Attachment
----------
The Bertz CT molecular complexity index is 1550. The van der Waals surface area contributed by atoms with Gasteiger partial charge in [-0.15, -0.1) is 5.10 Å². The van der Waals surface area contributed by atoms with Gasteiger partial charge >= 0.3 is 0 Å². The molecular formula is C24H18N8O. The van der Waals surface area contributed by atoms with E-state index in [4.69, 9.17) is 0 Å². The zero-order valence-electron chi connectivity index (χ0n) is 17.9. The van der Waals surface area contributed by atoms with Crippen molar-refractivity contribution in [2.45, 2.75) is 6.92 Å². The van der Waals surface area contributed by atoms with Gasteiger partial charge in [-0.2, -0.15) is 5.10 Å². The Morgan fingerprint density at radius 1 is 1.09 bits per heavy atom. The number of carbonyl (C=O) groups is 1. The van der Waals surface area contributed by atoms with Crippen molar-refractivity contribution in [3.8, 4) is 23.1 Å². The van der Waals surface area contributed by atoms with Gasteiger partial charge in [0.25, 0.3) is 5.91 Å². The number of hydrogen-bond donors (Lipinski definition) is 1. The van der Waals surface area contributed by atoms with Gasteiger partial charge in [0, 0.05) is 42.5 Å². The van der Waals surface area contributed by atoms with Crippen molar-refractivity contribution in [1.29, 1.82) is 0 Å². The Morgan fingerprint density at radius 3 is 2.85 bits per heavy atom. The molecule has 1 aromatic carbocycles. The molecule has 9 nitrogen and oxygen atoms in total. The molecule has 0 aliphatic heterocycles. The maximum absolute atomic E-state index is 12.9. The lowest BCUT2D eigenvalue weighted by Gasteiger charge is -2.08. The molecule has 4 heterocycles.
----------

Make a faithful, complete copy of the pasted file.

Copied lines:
The Bertz CT molecular complexity index is 1550. The van der Waals surface area contributed by atoms with Gasteiger partial charge in [-0.15, -0.1) is 5.10 Å². The van der Waals surface area contributed by atoms with Gasteiger partial charge >= 0.3 is 0 Å². The molecular formula is C24H18N8O. The van der Waals surface area contributed by atoms with E-state index in [4.69, 9.17) is 0 Å². The zero-order valence-electron chi connectivity index (χ0n) is 17.9. The van der Waals surface area contributed by atoms with Crippen molar-refractivity contribution in [2.45, 2.75) is 6.92 Å². The van der Waals surface area contributed by atoms with Gasteiger partial charge in [-0.2, -0.15) is 5.10 Å². The Morgan fingerprint density at radius 1 is 1.09 bits per heavy atom. The number of carbonyl (C=O) groups is 1. The van der Waals surface area contributed by atoms with Crippen molar-refractivity contribution in [3.8, 4) is 23.1 Å². The van der Waals surface area contributed by atoms with Gasteiger partial charge in [0.25, 0.3) is 5.91 Å². The number of hydrogen-bond donors (Lipinski definition) is 1. The van der Waals surface area contributed by atoms with Gasteiger partial charge in [0, 0.05) is 42.5 Å². The van der Waals surface area contributed by atoms with Crippen molar-refractivity contribution in [1.29, 1.82) is 0 Å². The Morgan fingerprint density at radius 3 is 2.85 bits per heavy atom. The molecule has 1 aromatic carbocycles. The molecule has 9 nitrogen and oxygen atoms in total. The molecule has 0 aliphatic heterocycles. The maximum absolute atomic E-state index is 12.9. The lowest BCUT2D eigenvalue weighted by Gasteiger charge is -2.08. The molecule has 4 heterocycles.